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Creating energy for your future

It makes sound sense for businesses to generate their own energy, says Leigh Naylor, managing director for Loryan Renewable Engineering

Energy costs are a key concern for businesses following the recent price rise announcements from the 'big six' energy providers. As Britain flirts with an energy crisis, price increases continue to hit small businesses the hardest.

To remain competitive, most businesses constantly review their cost lines. Increasingly for many, expenditure on energy has become or is fast becoming a critical factor in overall business profitability with energy being one of the biggest costs after wages.

Investing in renewables to power your business can reduce energy costs and increases energy-efficiency, which is both a good environmental and financial target. At Loryan, we speak to many business owners who are surprised to hear the good news about renewables, which many believe to be too good to be true.

So where's the catch? Well, to benefit from the Government-backed Feed-in-Tariff and Renewable Heat Incentive (RHI) schemes, businesses need to own the land or property from where they operate or have a long-term lease with permission in place to make the investment worthwhile. Other than that, and having the required capital to invest, there isn't one.

Lets look at a simple scenario. Say your business had £20,000 of capital in the bank which was earning virtually nothing (as interest rates are so low), you could invest in a roof-mounted 10 kWh solar system for approximately £16,000 which would generate around £2,300 in energy savings and income per year – guaranteed for a 20 year period. When you combine that with the major utility providers own prediction that energy prices will have doubled by the year 2020 – it becomes a no-brainer.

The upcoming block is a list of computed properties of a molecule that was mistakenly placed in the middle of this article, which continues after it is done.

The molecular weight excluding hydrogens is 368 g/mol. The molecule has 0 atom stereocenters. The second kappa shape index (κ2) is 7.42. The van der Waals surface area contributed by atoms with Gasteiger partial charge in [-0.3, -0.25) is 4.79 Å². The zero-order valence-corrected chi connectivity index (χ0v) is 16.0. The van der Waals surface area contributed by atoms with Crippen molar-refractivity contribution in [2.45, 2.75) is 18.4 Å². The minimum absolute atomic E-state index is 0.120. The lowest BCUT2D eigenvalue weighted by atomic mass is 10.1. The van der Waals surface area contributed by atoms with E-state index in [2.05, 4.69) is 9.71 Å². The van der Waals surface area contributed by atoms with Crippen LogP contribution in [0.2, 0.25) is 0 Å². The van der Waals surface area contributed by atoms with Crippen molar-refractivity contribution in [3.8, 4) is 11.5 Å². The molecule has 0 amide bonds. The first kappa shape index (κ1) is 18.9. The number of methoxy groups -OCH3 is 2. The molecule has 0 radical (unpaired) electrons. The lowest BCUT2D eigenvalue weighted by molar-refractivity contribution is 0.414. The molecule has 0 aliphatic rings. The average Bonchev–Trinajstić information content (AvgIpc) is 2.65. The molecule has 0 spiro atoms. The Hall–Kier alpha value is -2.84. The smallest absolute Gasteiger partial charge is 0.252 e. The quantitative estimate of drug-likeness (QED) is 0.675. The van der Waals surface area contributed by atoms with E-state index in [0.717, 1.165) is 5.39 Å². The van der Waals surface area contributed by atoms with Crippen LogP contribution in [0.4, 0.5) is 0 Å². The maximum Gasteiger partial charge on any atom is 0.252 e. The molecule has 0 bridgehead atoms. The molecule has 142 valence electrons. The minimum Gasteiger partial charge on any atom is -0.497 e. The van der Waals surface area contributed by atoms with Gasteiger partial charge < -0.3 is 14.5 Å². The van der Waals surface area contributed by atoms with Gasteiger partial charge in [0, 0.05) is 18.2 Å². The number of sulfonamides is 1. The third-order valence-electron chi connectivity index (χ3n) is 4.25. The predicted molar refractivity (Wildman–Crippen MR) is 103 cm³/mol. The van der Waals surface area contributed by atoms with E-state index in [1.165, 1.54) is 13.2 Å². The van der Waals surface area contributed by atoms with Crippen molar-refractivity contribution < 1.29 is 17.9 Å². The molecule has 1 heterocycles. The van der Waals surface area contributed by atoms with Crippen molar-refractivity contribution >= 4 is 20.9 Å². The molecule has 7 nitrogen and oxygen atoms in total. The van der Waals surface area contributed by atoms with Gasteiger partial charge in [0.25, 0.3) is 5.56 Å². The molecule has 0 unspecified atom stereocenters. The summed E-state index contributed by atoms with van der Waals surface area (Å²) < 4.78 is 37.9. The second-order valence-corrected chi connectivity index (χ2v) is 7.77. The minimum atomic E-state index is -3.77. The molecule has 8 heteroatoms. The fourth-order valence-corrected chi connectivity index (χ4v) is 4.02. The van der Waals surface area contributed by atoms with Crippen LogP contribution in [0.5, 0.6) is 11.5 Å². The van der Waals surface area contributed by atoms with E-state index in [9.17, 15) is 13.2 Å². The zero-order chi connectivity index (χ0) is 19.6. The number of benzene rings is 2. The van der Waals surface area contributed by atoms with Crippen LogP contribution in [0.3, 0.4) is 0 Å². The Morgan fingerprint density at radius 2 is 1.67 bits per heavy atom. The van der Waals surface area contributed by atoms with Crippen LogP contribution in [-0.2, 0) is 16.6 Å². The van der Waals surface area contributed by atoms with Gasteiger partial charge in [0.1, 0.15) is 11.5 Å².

A business investing in renewables gets paid for every kilowatt hour (kWh) of energy it generates, even if it uses that energy. Every kWh produced through a renewable source equates to a saving of approximately half a tonne of greenhouse gases every year.

For electricity, you'll get paid 13p for every kWh of solar energy you produce, even if you use it. So you save at least that again on energy you're not buying from your provider. Then, say it's the weekend or a bank holiday, and you're producing but not using any, you can get just under 5p per kWh you export back from the national grid.

It is a similar arrangement with biomass boilers which create heat through burning pellets of wood taken from responsibly managed woodland. Through the Renewable Heat Incentive companies get paid just under 9p for every KwH of heat energy they produce for the first 1,314 hours of each year, and thereafter around 2p.

David Brown, a farmer from Derbyshire who runs an eco-friendly self-catering holiday business, is a shining example of a small business owner who invested in renewable energy. A Loryan customer, he installed a wind turbine and solar PV system on his land and is already reaping the financial benefits. David estimates he has reduced his overall energy bill by about 60-70% which allows him to put a handle on his long-term operational costs.

For biomass and solar power, there are two main financing options available to businesses. They can either use their own capital and get a far better return, as well as a boost to their eco creditials, or they can borrow the money. Several banks now offer loans for renewables and there is also the Carbon Trust's Energy Efficiency Financial Scheme which offers a low interest alternative.

Wind power shares the same advantages of being both green and earning a subsidy but options for businesses are li¬mited. Planning permission is required and turbines need to be sited in windy areas, a good distance away from buildings. Therefore, it is only a viable option for businesses with many acres to spare and so, among SMEs, this is typically the agricultural sector.

If you invest in solar, wind or biomass to generate your own energy from a purely environmental standpoint then great. However, from the perspective of the bottom line, though, it's the simplest decision going.

There are very few questions facing a business that could be considered 'no brainers', but investment in renewables is one.

For more information on the renewable technologies offered by Loryan, click on the links for Solar PV, Solar Thermal, Wind Turbines, Biomass Boilers, Heat Pumps, Ground Source Water Pumps and Rainwater Harvesting.

Alternatively, email us at info@loryan.org or call us on 01785 719118.